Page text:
In this column, we often point out system breakdowns that have caused error and improvements to the system that are needed to prevent error. In order for medication-error reduction efforts to be successful, however, the system improvements must be identified through a 4-pronged analysis of errors. The first 2 prongs are reactive in nature, and include (1) an analysis of errors at your practice site that have caused some degree of patient harm, and (2) an analysis of your aggregate medication-error data. The other 2 prongs, of equal importance, are both proactive in nature and include (3) an analysis of "near misses" (errors that have the potential to reach the patient or cause patient harm) and (4) an analysis of errors that have occurred in other organizations.
Each prong contains valuable information about weaknesses in the medication- use system, which can collectively lead to effective error-reduction strategies. Yet, many organizations focus heavily on the first 2 prongs. The proactive efforts found in the last 2 prongs are often not given high priority. As a result, organizations may be busy "putting out fires" rather than preventing them.
A near miss should be clear evidence that a tragic event could occur. Too often, however, this wake-up call is barely heard, much less reported. Little attention is focused on thorough analysis of errors that, fortunately, do not reach the patient or cause actual patient harm. This is especially true for organizations that identify errors based on actual patient harm. For example, a potentially serious overdose detected during patient counseling may not be given the same priority and analysis as a similar error that actually reached and/or harmed the patient. Even worse, some organizations fail to use errors that have occurred outside their organization as a road map for improvement. A great deal of knowledge and understanding can come from reviewing the experiences of others.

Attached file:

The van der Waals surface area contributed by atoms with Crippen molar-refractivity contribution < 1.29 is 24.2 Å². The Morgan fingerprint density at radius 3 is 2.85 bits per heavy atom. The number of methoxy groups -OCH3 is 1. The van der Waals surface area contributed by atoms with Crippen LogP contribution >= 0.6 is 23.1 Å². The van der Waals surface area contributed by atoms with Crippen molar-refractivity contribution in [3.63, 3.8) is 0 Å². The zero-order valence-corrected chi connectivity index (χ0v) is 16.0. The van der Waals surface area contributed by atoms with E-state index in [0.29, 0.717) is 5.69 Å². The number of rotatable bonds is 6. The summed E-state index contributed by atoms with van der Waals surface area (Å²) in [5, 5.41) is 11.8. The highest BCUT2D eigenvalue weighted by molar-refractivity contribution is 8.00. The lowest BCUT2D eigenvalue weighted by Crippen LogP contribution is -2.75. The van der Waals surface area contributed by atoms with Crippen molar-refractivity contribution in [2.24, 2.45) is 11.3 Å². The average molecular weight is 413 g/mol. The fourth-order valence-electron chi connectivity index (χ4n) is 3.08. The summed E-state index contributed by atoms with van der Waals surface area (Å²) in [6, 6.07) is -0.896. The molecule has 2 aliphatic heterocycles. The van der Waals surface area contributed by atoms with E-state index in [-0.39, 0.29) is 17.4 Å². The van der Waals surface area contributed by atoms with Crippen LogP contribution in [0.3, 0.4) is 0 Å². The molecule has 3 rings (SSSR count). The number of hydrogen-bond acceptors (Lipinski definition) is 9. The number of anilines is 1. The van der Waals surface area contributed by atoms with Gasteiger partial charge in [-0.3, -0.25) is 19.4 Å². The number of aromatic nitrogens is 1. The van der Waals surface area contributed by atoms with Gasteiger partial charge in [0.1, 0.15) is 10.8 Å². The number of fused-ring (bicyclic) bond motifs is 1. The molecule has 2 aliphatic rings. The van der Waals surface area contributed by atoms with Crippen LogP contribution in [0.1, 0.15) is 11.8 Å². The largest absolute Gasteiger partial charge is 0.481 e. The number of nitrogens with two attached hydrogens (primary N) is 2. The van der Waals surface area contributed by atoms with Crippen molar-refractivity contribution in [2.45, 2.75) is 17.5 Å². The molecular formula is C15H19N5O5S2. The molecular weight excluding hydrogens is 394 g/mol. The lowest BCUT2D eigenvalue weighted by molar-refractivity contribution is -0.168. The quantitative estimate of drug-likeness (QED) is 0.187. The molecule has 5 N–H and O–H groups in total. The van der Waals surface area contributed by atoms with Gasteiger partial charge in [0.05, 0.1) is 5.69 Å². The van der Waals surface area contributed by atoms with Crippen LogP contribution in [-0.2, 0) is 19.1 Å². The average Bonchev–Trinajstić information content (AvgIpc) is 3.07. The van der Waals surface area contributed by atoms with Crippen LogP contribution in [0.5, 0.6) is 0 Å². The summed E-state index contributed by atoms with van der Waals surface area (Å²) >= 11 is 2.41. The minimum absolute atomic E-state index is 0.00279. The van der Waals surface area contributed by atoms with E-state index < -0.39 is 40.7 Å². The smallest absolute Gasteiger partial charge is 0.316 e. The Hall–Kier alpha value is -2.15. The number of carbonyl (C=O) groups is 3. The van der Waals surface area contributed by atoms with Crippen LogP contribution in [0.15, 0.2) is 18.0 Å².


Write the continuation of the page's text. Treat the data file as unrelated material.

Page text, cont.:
In order to seek and use outside knowledge about medication-error prevention, institutions should develop a small committee to follow and routinely search both professional literature and news media for descriptions of medication errors (or potentially hazardous situations) that have occurred in other institutions. Then the errors should be examined, and any recommendations made for prevention should be considered. The information should be brought to other internal committees so that error-prevention strategies can be implemented?a proactive rather than a reactive approach.
Sadly, even recommendations for system- based improvements that have been made by those who were involved in a devastating error go unheeded by others. Some may read with interest about errors that have occurred in other organizations, but they do not use the information to make proactive changes because they truly do not believe that the same errors could happen at their practice site. Using external errors to prompt examination into your own organizational systems can be beneficial because it creates a clearer understanding of the system-based causes of errors, leads to the formulation of proactive error-reduction strategies, and promotes a sharing and nonpunitive environment. Subsequently, staff can more easily identify possible system- based causes of error, assess the likelihood of a similar error at their site, and offer suggestions for improvement. They will be more comfortable discussing a serious external error than one that has occurred at their site, and, since blame is not an issue, defensive posturing and other obstacles to effective discussion will not be present. As system improvements are made, enthusiasm builds for identifying, reporting, and analyzing errors that are actually occurring within the organization. In the end, discussion about external errors should lead to more effective analysis of internal errors.
Dr. Gaunt is a medication safety analyst and the editor of ISMP Medication Safety Alert! Community/Ambulatory Care Edition.
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